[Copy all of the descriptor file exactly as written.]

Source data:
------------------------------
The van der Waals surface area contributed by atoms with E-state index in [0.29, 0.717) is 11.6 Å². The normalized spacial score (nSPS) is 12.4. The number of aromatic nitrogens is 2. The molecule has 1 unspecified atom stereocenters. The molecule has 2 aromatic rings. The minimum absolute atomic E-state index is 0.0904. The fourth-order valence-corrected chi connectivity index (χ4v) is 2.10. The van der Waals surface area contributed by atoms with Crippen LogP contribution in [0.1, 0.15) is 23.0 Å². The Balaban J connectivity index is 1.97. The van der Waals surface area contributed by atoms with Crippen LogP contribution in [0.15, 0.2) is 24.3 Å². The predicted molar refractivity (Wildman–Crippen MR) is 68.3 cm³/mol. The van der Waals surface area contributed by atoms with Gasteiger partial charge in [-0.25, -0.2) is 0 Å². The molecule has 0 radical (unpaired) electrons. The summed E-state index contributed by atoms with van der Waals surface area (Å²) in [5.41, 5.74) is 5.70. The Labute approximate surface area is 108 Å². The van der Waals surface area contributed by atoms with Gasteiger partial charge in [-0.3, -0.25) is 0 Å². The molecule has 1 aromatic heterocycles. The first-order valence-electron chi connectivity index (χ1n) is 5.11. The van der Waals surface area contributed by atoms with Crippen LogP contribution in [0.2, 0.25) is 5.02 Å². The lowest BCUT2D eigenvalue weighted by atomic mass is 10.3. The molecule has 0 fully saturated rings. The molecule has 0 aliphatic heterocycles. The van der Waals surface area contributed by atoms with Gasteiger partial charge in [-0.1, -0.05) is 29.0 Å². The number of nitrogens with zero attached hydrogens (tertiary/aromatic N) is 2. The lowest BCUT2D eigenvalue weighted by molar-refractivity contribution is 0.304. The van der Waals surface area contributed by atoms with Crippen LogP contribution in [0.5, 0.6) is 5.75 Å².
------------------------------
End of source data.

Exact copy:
The van der Waals surface area contributed by atoms with E-state index in [0.29, 0.717) is 11.6 Å². The normalized spacial score (nSPS) is 12.4. The number of aromatic nitrogens is 2. The molecule has 1 unspecified atom stereocenters. The molecule has 2 aromatic rings. The minimum absolute atomic E-state index is 0.0904. The fourth-order valence-corrected chi connectivity index (χ4v) is 2.10. The van der Waals surface area contributed by atoms with Crippen LogP contribution in [0.1, 0.15) is 23.0 Å². The Balaban J connectivity index is 1.97. The van der Waals surface area contributed by atoms with Crippen LogP contribution in [0.15, 0.2) is 24.3 Å². The predicted molar refractivity (Wildman–Crippen MR) is 68.3 cm³/mol. The van der Waals surface area contributed by atoms with Gasteiger partial charge in [-0.25, -0.2) is 0 Å². The molecule has 0 radical (unpaired) electrons. The summed E-state index contributed by atoms with van der Waals surface area (Å²) in [5.41, 5.74) is 5.70. The Labute approximate surface area is 108 Å². The van der Waals surface area contributed by atoms with Gasteiger partial charge in [-0.3, -0.25) is 0 Å². The molecule has 1 aromatic heterocycles. The first-order valence-electron chi connectivity index (χ1n) is 5.11. The van der Waals surface area contributed by atoms with Crippen LogP contribution in [0.2, 0.25) is 5.02 Å². The lowest BCUT2D eigenvalue weighted by atomic mass is 10.3. The molecule has 0 fully saturated rings. The molecule has 0 aliphatic heterocycles. The van der Waals surface area contributed by atoms with Gasteiger partial charge in [-0.1, -0.05) is 29.0 Å². The number of nitrogens with zero attached hydrogens (tertiary/aromatic N) is 2. The lowest BCUT2D eigenvalue weighted by molar-refractivity contribution is 0.304. The van der Waals surface area contributed by atoms with Crippen LogP contribution in [0.5, 0.6) is 5.75 Å².